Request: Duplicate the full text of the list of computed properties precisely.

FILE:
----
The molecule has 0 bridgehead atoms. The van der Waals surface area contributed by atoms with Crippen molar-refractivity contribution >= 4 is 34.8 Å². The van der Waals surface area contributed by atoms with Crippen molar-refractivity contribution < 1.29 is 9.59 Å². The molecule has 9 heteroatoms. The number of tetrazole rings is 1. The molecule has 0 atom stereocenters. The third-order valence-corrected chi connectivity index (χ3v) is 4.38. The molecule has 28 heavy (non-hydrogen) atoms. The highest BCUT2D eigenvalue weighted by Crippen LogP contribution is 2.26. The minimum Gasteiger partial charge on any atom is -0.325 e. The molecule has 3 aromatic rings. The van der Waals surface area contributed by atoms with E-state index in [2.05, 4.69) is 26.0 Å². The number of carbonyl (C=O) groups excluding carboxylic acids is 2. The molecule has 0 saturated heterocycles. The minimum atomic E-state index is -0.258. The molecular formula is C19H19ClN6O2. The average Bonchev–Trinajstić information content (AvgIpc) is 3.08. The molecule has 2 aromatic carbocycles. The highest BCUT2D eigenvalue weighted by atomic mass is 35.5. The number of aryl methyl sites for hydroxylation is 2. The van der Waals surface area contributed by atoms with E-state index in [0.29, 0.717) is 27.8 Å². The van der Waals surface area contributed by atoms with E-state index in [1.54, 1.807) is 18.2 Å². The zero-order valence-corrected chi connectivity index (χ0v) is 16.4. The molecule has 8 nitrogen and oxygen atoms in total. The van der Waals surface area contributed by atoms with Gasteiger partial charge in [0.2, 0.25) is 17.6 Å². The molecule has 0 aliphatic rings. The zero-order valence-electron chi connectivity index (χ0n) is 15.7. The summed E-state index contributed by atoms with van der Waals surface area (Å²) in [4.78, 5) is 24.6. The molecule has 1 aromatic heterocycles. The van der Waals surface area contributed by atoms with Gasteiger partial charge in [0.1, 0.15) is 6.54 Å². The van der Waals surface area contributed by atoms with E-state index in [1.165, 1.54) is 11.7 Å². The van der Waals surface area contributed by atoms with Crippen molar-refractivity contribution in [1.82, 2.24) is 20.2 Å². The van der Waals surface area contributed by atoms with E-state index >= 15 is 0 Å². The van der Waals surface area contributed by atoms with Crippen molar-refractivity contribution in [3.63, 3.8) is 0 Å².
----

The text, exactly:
The molecule has 0 bridgehead atoms. The van der Waals surface area contributed by atoms with Crippen molar-refractivity contribution >= 4 is 34.8 Å². The van der Waals surface area contributed by atoms with Crippen molar-refractivity contribution < 1.29 is 9.59 Å². The molecule has 9 heteroatoms. The number of tetrazole rings is 1. The molecule has 0 atom stereocenters. The third-order valence-corrected chi connectivity index (χ3v) is 4.38. The molecule has 28 heavy (non-hydrogen) atoms. The highest BCUT2D eigenvalue weighted by Crippen LogP contribution is 2.26. The minimum Gasteiger partial charge on any atom is -0.325 e. The molecule has 3 aromatic rings. The van der Waals surface area contributed by atoms with E-state index in [2.05, 4.69) is 26.0 Å². The number of carbonyl (C=O) groups excluding carboxylic acids is 2. The molecule has 0 saturated heterocycles. The minimum atomic E-state index is -0.258. The molecular formula is C19H19ClN6O2. The average Bonchev–Trinajstić information content (AvgIpc) is 3.08. The molecule has 2 aromatic carbocycles. The highest BCUT2D eigenvalue weighted by atomic mass is 35.5. The number of aryl methyl sites for hydroxylation is 2. The van der Waals surface area contributed by atoms with E-state index in [0.29, 0.717) is 27.8 Å². The van der Waals surface area contributed by atoms with E-state index in [1.54, 1.807) is 18.2 Å². The zero-order valence-corrected chi connectivity index (χ0v) is 16.4. The molecule has 8 nitrogen and oxygen atoms in total. The van der Waals surface area contributed by atoms with Gasteiger partial charge in [0.2, 0.25) is 17.6 Å². The molecule has 0 aliphatic rings. The zero-order valence-electron chi connectivity index (χ0n) is 15.7. The summed E-state index contributed by atoms with van der Waals surface area (Å²) in [4.78, 5) is 24.6. The molecule has 1 aromatic heterocycles. The van der Waals surface area contributed by atoms with Gasteiger partial charge in [0.1, 0.15) is 6.54 Å². The van der Waals surface area contributed by atoms with E-state index in [1.165, 1.54) is 11.7 Å². The van der Waals surface area contributed by atoms with Crippen molar-refractivity contribution in [1.82, 2.24) is 20.2 Å². The van der Waals surface area contributed by atoms with E-state index >= 15 is 0 Å². The van der Waals surface area contributed by atoms with Crippen molar-refractivity contribution in [3.63, 3.8) is 0 Å².